Potential redundancies in the post-Covid world
The Government’s Coronavirus Job Retention Scheme (CJRS) is currently set to end on 30 September 2021. The scope of the CJRS has already started to decrease, with the Government’s contribution to wages – for hours not worked – reducing to 70%, from 1 July 2021, capped at £2,187.50, and then 60%, from 1 August 2021, capped at £1,875.
Many employers will be assessing whether they can retain all people currently on furlough, as the CJRS starts to reduce in scope, or whether there is a need to make redundancies or transfer people into alternative roles.
The CJRS has been widely used in the retail sector and the hospitality sector. The retail sector saw nearly 180,000 jobs lost in 2020 and the Centre for Retail Research has estimated there could be up to 200,000 jobs lost in 2021. The pandemic may well have accelerated the trend of jobs moving from front-of-house to back-of-house. As such, there will be some scope for restructuring in this sector but redundancies remain likely.
The Office of National Statistics (ONS) has estimated that hospitality sector jobs are at the highest risk of being replaced by automation. As the pandemic has increased reliance on technology, it is possible this trend will also accelerate once the CJRS ends.
This article considers the likely challenges and issues that employers should consider in this climate.
How will restructures impact roles in the post-Covid world?
Employers may decide to restructure, which may involve changing the functions of a role, merging two or more roles, or creating entirely new roles.
What happens if colleagues get matched to a role as part of a restructure?
If a person’s role is not included in the new structure, then they may well be at risk of redundancy. However, if there is a ‘match’ to a role – in the new structure – it may well be reasonable to slot that person into the new role. If more than one person is a ‘match’ to the new role, then the employer may need to ring-fence the role and undertake an interview process to decide who to appoint.
In deciding whether or not an old role is a ‘match’ for a new role, the most important factor is likely to be the range of functions that are included in the job description for both roles. However, there are other factors that may be important, including the amount of re-training required, the seniority of the role, the experience required for any new functions etc.
What if there is no job available for colleagues following a restructure?
Where an employee’s role has been removed and they are not a match to a new role, they would be at risk of redundancy. In this scenario, the employer would be obliged to look for and notify those at risk of any alternative vacancies. Whilst an individual at risk of redundancy should be given priority in respect of alternative vacancies, there is no obligation to appoint an individual where they do not have the requisite skillset to undertake the role.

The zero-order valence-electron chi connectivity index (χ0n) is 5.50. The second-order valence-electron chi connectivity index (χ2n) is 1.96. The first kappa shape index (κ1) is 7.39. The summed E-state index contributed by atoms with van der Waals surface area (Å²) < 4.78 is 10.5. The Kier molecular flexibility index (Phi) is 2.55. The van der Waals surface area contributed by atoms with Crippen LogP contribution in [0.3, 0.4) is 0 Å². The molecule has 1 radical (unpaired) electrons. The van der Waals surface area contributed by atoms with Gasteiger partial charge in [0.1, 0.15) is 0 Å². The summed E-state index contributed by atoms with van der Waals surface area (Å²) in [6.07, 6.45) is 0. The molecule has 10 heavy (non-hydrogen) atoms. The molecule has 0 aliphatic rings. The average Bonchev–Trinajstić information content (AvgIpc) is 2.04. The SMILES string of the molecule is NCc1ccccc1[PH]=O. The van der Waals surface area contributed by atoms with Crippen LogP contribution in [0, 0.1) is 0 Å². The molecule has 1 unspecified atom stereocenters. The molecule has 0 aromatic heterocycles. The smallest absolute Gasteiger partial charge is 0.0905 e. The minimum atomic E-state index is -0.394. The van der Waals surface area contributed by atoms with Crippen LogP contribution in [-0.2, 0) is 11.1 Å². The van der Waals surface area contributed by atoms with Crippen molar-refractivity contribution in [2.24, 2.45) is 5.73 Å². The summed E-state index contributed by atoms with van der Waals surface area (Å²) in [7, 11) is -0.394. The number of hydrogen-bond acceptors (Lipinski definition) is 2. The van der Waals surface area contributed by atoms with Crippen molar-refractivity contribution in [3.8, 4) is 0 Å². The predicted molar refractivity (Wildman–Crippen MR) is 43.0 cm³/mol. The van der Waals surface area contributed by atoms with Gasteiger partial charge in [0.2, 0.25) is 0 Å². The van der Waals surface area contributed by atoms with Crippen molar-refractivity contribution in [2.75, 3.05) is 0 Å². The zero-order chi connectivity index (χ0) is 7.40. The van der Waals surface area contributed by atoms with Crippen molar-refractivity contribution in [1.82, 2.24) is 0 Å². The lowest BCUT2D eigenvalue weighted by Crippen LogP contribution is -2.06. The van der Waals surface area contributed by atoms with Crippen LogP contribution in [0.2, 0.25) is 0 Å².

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How can employers make a decision about selecting people for redundancy?
Where a role is to continue in a new structure, but less people are required to be in that role, the employer would need to consider who should be included in the ‘pool for selection’ and engage in scoring employees to decide who should be selected for redundancy. An employer has a fairly broad discretion when deciding how to frame the pool for selection. The employer could place weight on other factors, in addition to the role itself, such as location or client contacts
What discussions should employers engage in regarding the restructure?
Employers should engage in consultation with affected employees – before undertaking a restructure – regarding the changes to the structure and the impact on them as individuals. Where more than 20 roles are to be made redundant the obligation to engage in collective consultation would be triggered.
When can employers change the terms and conditions of employment contracts?
Some employers may decide to reduce hours of work or salary to remain sustainable as a business.
Employers can propose a variation to terms and conditions at any stage. If the employee agrees to the change, then they should be sent a formal letter confirming the variation to the contract of employment. However, if an employee does not agree to the proposed variation, the employer cannot unilaterally impose the change. In this scenario, the employer would need to terminate the contract of employment and offer re-engagement on the new terms and conditions.
What discussions should employers engage in before terminating contracts of employment?
Employers should engage in consultation with staff before terminating employment in connection with changes to terms and conditions. If it is necessary to dismiss more than 20 individuals, the requirement to engage in collective consultation would be triggered. Where an employee’s contract of employment has been terminated they would be able to bring a claim for unfair dismissal, but if the employer had sound business reasons for the dismissal and otherwise acted reasonably, such a claim would be unlikely to succeed.
How can Cartwright King’s Employment specialists help with post-Covid and workplace restructure queries?
Our employment team can provide advice from the start of a restructuring process right through to its conclusion. Check out further details of the extensive employment law services we provide.
For further advice or assistance, get in touch with our friendly team.
All advice is correct at time of publication.